some Spring weather

homestead

It is a lovely time of year, and, as the weather starts to change I am really appreciating our new situation. Our house is in the middle of the photo above – one of five properties on a small steading, situated at about 250m above sea level. In front of the steading, to the South, the land dips away to a small lochan. To the North, East and West, we are surrounded by hills and woods. After living in a city, when one steps outside, the space here sometimes feels immense to me, but because of our location, there is also the interesting sensation of being cradled in the landscape, a dip in the earth sheltered by a canopy of sky. Yesterday I took a walk around the loch with Bruce, and felt this very distinctly. The arc of this rainbow shifted round the landscape with me, curving over the steading and seeming to somehow illuminate it.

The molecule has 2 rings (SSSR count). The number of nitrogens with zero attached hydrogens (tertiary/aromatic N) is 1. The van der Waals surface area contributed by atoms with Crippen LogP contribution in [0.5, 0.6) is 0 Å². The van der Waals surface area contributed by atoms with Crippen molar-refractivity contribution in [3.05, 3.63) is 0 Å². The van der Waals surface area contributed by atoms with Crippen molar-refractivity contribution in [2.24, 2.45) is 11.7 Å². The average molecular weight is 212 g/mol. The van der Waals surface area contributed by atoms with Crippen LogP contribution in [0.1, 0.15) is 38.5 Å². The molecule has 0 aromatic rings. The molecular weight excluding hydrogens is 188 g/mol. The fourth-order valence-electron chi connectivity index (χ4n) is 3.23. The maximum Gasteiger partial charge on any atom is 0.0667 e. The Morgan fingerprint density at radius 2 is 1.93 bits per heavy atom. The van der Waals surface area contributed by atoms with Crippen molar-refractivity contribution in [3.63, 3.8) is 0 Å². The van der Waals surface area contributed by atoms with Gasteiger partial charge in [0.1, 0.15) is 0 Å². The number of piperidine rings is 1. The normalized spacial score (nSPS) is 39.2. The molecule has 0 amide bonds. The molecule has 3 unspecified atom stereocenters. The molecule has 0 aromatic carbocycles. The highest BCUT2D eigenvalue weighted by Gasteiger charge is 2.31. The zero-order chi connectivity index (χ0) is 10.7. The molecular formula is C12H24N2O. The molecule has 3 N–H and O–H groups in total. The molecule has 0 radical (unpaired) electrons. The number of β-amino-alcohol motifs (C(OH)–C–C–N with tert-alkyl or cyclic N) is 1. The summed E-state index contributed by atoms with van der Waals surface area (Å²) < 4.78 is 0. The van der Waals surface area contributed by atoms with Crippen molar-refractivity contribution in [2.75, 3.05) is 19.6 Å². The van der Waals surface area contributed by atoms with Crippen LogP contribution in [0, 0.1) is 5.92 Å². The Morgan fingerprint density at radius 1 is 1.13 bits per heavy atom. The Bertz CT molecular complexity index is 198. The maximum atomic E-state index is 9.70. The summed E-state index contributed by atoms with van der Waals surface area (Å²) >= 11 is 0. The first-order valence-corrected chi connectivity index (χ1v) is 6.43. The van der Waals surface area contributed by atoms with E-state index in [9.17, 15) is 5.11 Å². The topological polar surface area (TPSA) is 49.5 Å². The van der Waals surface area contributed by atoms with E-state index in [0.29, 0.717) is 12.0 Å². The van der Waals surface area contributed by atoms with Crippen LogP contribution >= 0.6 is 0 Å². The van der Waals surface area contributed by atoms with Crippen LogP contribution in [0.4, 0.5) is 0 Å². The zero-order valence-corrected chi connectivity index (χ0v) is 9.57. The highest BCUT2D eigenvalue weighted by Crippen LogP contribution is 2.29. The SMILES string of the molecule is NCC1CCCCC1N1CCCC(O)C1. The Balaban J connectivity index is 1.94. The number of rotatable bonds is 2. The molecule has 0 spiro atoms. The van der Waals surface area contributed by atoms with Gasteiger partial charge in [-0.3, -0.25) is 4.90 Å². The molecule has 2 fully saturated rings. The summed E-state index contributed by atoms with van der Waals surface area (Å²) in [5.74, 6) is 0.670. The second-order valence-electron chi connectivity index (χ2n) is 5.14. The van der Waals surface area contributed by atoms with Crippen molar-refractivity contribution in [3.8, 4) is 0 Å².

daffs
On my daily walks I see the landscape slowly coming back to life. Birds sing in the early hours, daffodils have taken the place of the snowdrops, and last week I saw the first caterpillars and frogs of the year.

caterpillar

Golden flowers are appearing on the gorse, the ultimate sign of a Scottish spring for me.

coneandgorse

The Spring weather has almost made up for the fact that I spent last week at home, with a poorly Bruce, rather than in Shetland, where I was, in fact, supposed to be.

cone

Worry not, friends of Bruce: he is doing fine. The cone is a wee bit tiresome for everyone, but his snout is healing, and we will be back at the vets this afternoon.